In this application the planar X-ray beam is a beam that is collimated, e.g. by collimator 61.

The detector 64 includes a first drift electrode arrangement being a cathode plate 2 and a second drift electrode arrangement being an anode plate 1. They are mutually parallel and the space in between includes a thin gas-filled gap or region 13, being a conversion and drift volume, and an electron avalanche amplification unit 17. Alternatively the plates are non-parallel. A voltage is applied between the anode plate 1 and the cathode plate 2, and one or several voltages is (are) applied on the electron avalanche amplification unit 17. This results in a drift field causing drift of electrons and ions in the gap 13, and an electron avalanche amplification field or electron avalanche amplification fields in the electron avalanche amplification unit 17. In connection with the anode plate 1 is an arrangement 15 of read-out elements for detection of electron avalanches provided. Preferably the arrangement 15 of read-out elements also constitutes the anode electrode. Alternatively the arrangement 15 of read-out elements can be formed in connection with the cathode plate 2 or the electron avalanche amplification unit 17. It can also be formed on the anode or cathode plate separated from the anode or cathode electrode by a dielectric layer or substrate. In this case it is necessary that the anode or cathode electrode is semi-transparent to induced pulses, e.g. formed as strips or pads.

As seen, the X-rays to be detected are incident sideways on the detector and enter the conversion and drift volume 13 between the cathode plate 2 and the anode plate 1. The X-rays enter the detector preferably in a direction parallel to the anode plate 1, and may enter the detector through a thin slit or collimator window 10. In this way, the detector can easily be made with an interaction path long enough to allow a major fraction of the incident X-ray photons to interact and be detected. In the case a collimator is used, this should preferably be arranged so that the thin planar beam enters the detector close to the electron avalanche amplification unit 17 and parallel therewith.

The gap or region 13 is filled with a gas, which can be a mixture of for example 90% krypton and 10% carbon dioxide or a mixture of for example 90% argon and 10% methane. The gas can be under pressure, preferably in a range 1-20 atm. Therefore, the detector includes a gas tight housing 91 with a slit entrance window 92, through which the X-ray beam 9 enters the detector. The window is made of a material, which is transparent to the radiation, e.g. Mylar®, or a thin aluminum foil;

In operation, the incident X-rays 9 enter the detector through the optional thin slit or collimator window 10, if present, close to the an electron avalanche amplification unit 17, and travel through the gas volume in a direction parallel to the electron avalanche amplification unit 17. Each X-ray photon produces a primary ionization electron-ion pair within the gas as a result of interaction with a gas atom. This production is caused by photoeffect, Compton-effect or Auger-effect. Each primary electron 11 produced loses its kinetic energy through interactions with new gas molecules, causing further production of electron-ion pairs (secondary ionization electron-ion pairs). Typically between a few hundred and thousand secondary ionization electron-ion pairs are produced from a 20 keV X-ray photon in this process. The secondary ionization electrons 16 (together with the primary ionization electron 11) will drift towards the electron avalanche amplification unit 17 due to the electric field in the conversion and drift volume 13. When the electrons enter the strong electric field, or regions of focused field lines of the electron avalanche amplification unit 17 they will undergo avalanche amplification, which will be described further below.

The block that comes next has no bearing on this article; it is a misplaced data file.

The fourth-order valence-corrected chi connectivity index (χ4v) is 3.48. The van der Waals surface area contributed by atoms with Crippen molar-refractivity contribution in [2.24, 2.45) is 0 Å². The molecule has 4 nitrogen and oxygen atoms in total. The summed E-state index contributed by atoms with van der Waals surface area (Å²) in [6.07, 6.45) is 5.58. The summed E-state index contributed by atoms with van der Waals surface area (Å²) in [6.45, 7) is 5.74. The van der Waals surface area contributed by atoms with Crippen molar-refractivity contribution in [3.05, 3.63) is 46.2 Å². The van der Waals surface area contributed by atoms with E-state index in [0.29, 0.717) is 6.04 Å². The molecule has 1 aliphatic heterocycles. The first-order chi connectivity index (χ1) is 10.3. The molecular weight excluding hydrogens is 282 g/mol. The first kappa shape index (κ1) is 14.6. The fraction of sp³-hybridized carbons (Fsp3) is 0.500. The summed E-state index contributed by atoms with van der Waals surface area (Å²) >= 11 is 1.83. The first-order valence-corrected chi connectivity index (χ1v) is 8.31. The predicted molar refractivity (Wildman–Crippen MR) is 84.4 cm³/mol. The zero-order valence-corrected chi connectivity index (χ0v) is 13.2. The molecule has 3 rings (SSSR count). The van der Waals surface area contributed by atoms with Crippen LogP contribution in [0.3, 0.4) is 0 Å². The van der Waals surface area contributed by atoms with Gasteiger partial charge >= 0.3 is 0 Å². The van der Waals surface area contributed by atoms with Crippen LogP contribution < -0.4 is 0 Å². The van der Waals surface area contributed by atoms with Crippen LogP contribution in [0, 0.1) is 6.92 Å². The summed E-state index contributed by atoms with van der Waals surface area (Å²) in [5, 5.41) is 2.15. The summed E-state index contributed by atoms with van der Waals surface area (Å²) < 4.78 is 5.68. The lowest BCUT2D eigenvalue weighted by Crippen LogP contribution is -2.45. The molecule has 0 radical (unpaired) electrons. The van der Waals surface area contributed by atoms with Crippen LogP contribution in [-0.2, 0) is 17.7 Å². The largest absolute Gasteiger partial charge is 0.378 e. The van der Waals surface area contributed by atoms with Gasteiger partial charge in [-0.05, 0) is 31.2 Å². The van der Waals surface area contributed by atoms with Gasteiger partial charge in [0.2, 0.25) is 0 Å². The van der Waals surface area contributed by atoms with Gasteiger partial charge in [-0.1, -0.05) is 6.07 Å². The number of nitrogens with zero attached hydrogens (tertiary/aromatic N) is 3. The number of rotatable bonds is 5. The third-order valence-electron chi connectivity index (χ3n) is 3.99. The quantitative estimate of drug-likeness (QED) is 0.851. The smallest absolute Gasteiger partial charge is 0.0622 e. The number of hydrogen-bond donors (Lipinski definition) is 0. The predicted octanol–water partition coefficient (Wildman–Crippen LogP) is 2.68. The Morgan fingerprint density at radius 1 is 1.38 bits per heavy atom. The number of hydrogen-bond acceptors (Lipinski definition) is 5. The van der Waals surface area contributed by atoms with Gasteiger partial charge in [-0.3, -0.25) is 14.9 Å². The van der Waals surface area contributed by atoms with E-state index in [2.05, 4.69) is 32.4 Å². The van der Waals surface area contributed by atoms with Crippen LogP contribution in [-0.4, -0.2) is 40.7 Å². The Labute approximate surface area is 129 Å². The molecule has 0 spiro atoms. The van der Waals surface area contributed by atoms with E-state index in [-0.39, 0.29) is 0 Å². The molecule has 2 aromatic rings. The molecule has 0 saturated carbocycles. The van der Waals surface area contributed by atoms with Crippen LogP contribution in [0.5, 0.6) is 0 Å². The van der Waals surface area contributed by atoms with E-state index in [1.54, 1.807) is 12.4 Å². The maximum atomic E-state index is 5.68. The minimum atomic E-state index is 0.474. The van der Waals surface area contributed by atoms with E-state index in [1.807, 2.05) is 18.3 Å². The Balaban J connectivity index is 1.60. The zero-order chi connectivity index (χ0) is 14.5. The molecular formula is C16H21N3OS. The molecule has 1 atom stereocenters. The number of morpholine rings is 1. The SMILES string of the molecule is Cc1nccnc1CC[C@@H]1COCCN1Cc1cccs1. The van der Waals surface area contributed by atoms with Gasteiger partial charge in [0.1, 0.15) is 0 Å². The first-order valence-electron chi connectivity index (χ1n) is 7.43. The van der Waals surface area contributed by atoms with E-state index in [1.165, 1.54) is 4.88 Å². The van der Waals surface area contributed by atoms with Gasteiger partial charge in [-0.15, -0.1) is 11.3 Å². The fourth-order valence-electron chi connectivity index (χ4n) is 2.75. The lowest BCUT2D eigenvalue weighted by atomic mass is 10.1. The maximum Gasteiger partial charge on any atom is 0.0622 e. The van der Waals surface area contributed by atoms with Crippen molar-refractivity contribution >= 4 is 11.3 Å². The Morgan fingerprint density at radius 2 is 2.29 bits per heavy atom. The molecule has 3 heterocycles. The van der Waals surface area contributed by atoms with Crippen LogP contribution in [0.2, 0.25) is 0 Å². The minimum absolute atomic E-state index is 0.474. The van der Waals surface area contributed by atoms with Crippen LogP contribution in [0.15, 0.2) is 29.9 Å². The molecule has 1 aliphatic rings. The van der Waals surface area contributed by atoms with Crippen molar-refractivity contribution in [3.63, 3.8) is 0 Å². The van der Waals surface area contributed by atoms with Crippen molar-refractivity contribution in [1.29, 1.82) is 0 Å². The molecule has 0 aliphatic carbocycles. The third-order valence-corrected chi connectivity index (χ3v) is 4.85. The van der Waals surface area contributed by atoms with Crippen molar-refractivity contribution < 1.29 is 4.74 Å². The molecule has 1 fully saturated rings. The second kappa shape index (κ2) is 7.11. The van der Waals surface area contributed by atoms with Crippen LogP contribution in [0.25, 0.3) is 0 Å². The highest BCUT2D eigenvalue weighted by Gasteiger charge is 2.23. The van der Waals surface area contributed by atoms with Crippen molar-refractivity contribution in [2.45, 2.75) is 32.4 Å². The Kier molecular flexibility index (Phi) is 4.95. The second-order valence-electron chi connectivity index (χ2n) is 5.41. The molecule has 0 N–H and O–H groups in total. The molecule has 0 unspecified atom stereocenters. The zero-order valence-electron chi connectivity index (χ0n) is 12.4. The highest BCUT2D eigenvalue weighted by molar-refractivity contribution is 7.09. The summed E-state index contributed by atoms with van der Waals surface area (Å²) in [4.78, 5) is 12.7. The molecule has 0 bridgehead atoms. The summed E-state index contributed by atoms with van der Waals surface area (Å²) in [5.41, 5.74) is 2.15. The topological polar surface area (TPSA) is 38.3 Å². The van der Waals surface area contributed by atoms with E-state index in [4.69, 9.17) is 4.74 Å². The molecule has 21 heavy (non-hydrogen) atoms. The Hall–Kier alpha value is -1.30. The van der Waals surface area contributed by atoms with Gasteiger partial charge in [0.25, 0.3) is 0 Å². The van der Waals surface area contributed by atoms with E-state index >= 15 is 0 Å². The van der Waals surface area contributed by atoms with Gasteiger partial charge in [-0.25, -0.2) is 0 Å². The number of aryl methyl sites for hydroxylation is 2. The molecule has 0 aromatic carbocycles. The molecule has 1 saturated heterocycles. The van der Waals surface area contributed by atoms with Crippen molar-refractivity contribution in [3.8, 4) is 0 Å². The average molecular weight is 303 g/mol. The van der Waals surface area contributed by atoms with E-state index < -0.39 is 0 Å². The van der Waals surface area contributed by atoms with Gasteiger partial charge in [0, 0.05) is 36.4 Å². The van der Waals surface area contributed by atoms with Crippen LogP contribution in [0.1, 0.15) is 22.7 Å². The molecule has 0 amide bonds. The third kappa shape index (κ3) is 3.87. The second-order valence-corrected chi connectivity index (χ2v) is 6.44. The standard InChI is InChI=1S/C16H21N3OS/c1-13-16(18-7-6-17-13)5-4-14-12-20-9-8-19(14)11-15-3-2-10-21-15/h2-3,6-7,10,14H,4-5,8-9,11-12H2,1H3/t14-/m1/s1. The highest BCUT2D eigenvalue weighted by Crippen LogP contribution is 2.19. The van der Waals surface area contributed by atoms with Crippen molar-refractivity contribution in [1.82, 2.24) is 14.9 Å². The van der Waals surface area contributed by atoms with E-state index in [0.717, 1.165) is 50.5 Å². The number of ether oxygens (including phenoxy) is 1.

The movements of the avalanche electrons and ions induce electrical signals in the read-out elements 20 as illustrated in FIGS. 2a and 2 b for detection of electron avalanches. Those signals are picked up in connection with the electron avalanche amplification unit 17, the cathode plate 2 or the anode plate 1, or a combination of two or more of said locations. The signals are further amplified and processed by readout circuitry 14 to obtain accurate measurements of the X-ray photon interaction points, and optionally the X-ray photon energies.

In the detector described in the above-mentioned U.S. Pat. No. 6,118,125, the cathode plate 2 comprises a dielectric substrate 6 and a conductive layer 5 being a cathode electrode. The anode 1 comprises a dielectric substrate 3 and a conductive layer 4 being a cathode electrode. Due to the high electric field strengths that can occur in connection with the electrode plates there is a risk that spark discharges occur in the gas. Such spark discharges block the detector for a period of time, and can also be harmful for the detector and the electronics.

In FIG. 1b a detector according to the invention is shown. Here the anode 71 comprises a conductive layer 73 carried by a resistive layer 74 and the cathode 72 comprises a conductive layer 76 carried by a resistive layer 75. By this arrangement the resistive layers face the drift and conversion volume or the electron avalanche amplification unit 17, where strong electric fields can occur. Hereby it is obtained that in case a spark discharge occurs, the power in the spark discharge is reduced. Thus the effects due to the same can be controlled. The resistive layer can be formed as a substrate acting as a carrier for the conductive layer, and be made of e.g. silicon monoxide, conductive glass or diamond. The spark discharges mostly occur in the vicinity of the anode 71. Therefore, it can be sufficient if only the anode 71 includes a resistive layer, and the cathode 72 is formed as in FIG. 1a. The other parts of the detector shown in FIG. 1b are the same or similar to those of FIG. 1a.